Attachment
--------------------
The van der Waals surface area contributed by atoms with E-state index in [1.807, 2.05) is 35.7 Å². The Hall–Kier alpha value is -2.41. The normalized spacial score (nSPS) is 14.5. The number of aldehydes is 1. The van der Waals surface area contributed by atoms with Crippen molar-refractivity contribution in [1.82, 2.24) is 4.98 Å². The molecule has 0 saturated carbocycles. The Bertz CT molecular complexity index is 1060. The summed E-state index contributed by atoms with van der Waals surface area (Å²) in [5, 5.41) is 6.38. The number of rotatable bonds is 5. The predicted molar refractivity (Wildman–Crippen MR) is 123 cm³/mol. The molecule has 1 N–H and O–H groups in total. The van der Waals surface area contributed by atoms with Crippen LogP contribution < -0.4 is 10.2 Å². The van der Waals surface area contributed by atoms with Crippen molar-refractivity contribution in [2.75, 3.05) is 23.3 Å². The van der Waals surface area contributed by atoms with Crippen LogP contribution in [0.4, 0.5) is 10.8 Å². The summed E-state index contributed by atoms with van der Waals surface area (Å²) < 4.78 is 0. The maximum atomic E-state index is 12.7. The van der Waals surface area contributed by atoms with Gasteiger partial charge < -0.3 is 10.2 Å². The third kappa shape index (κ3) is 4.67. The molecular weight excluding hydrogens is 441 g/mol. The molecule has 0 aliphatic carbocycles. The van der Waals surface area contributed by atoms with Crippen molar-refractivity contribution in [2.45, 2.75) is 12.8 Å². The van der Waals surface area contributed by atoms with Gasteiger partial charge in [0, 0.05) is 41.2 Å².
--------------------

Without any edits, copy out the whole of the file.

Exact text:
The van der Waals surface area contributed by atoms with E-state index in [1.807, 2.05) is 35.7 Å². The Hall–Kier alpha value is -2.41. The normalized spacial score (nSPS) is 14.5. The number of aldehydes is 1. The van der Waals surface area contributed by atoms with Crippen molar-refractivity contribution in [1.82, 2.24) is 4.98 Å². The molecule has 0 saturated carbocycles. The Bertz CT molecular complexity index is 1060. The summed E-state index contributed by atoms with van der Waals surface area (Å²) in [5, 5.41) is 6.38. The number of rotatable bonds is 5. The predicted molar refractivity (Wildman–Crippen MR) is 123 cm³/mol. The molecule has 1 N–H and O–H groups in total. The van der Waals surface area contributed by atoms with Crippen LogP contribution < -0.4 is 10.2 Å². The van der Waals surface area contributed by atoms with Crippen molar-refractivity contribution in [2.75, 3.05) is 23.3 Å². The van der Waals surface area contributed by atoms with Crippen LogP contribution in [0.4, 0.5) is 10.8 Å². The summed E-state index contributed by atoms with van der Waals surface area (Å²) < 4.78 is 0. The maximum atomic E-state index is 12.7. The van der Waals surface area contributed by atoms with Gasteiger partial charge < -0.3 is 10.2 Å². The third kappa shape index (κ3) is 4.67. The molecular weight excluding hydrogens is 441 g/mol. The molecule has 0 aliphatic carbocycles. The van der Waals surface area contributed by atoms with Crippen molar-refractivity contribution in [2.45, 2.75) is 12.8 Å². The van der Waals surface area contributed by atoms with Gasteiger partial charge in [0, 0.05) is 41.2 Å².